Friday, September 24, 2010

II.i. Reynaldo - Branagh '96

In Branagh's Hamlet, the small roles are played by major stars, and in this case, Polonius' spy Reynaldo is played by Gérard Depardieu. Unlike Jack Lemon's casting as Marcellus, Depardieu does he have anything resembling a substantial speech, but also unlike Lemon, he doesn't seem an ill fit for his character. Reynaldo is very much a "yes man" who smiles along at Polonius' instructions and is never seen beyond this one scene. Stunt casting like this serves a purpose, and that purpose is to give the part a lot more weight, by extension doing the same for the scene. Giving the role to such an iconic actor lends Reynaldo a richness he would not have had if played by an unknown. With Depardieu in charge of Polonius' mission, we might more easily imagine the Adventures of Reynaldo in Debauched France. There's also an implication here that he's the one who brought the whore in Polonius' bed with him, though only Depardieu's "importance" truly makes this inference possible. He's an important actor, so his character must be an important man. And how does that increase Polonius' own power that he is ordering Reynaldo around? Using a French actor here also adds something, since Laertes is in France. Polonius seems to have access to an international ring of spies, again, increasing his character's power.
We're so used to seeing Richard Briers play kindly old men that Polonius' sinister turn is shocking. We saw a dark side to him when he got angry at Ophelia, but there's a big difference between anger and the deliberate machiavellianism of this scene. Even his eyebrows are shaped for evil. Polonius is in his element here, so confident he barely comes across as tedious. He's proud of himself and is definitely testing Reynaldo when he appears to have lost his train of thought. There's no pause there to indicate a real loss of focus, and Reynaldo is mystified at the question. Polonius is sure his little trap is clever, but it just seems off to Reynaldo. Reynaldo feigns amusement at the older man's wit, but shows his true attitude - a sort of impatient weariness at Polonius' condescending instructions - when Polonius can't see him. Polonius remains a powerful and/or rich man it is worth making smiles at. Depardieu's performance truly infuses Reynaldo with a character that really doesn't appear on the page.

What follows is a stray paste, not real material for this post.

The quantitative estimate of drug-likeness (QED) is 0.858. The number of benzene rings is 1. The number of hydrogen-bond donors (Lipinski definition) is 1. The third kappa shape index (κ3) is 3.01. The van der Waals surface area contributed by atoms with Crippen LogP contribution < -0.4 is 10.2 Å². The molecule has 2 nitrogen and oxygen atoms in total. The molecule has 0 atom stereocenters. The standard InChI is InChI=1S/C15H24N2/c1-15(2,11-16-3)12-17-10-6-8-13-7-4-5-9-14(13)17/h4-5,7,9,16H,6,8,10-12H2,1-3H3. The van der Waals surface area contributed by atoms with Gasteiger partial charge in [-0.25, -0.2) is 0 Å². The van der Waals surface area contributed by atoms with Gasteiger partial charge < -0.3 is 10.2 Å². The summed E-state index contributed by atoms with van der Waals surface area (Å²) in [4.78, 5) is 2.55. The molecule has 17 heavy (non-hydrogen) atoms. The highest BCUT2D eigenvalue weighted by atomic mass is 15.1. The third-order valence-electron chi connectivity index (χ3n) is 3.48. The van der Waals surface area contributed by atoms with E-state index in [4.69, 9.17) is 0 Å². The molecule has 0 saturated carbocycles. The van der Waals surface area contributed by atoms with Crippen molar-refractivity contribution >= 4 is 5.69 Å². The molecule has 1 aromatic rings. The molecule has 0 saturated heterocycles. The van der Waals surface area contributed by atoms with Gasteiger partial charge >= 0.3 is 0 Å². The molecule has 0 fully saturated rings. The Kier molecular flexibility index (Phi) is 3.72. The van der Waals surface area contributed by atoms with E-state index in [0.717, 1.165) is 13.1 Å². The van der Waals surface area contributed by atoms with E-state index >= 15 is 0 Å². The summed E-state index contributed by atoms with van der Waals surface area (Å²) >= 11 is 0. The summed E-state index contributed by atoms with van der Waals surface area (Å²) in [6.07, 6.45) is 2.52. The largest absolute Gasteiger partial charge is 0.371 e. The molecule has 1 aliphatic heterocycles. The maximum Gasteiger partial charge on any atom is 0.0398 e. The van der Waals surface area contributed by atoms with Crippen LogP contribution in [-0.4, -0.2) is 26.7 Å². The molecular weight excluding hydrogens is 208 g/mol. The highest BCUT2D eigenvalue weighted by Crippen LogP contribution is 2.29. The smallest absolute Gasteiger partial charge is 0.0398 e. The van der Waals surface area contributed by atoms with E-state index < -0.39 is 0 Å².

And what of the whore in Polonius' bed? From the look on her face, Polonius may be more dangerous than he seems. There is a huge contrast here between his (unseen but inferred) treatment of the prostitute and his fatherly kindness towards his daughter in the next sequence. But inferences aside, this addition to the scene shows Polonius to be a hypocrite. The text already tells us this (he takes a long time to tell us he'll be brief, for example), but it's easy to interpret such words not as hypocrisy, but as a lack of self-awareness. In painting Polonius as a villain perhaps worthy of his fate, Branagh goes farther. There's a nice visual punch when Polonius mentions drabbing (i.e. visiting brothels) as one of the "sullies" Reynaldo may lay on his son, and he sends the prostitute away through one of his room's secret doors (Ophelia will come in from another, completing the mirror image). He doesn't want his son to partake in various forms of vice, but here he is drabbing, smoking and drinking. Polonius doesn't listen to his own advice, nor does he hold himself to the same standard expected of his children, and this is a conscious thing in Branagh's Hamlet.

A fascinating scene between two great actors. I miss it every time it's cut and I know it's because of this version's power.

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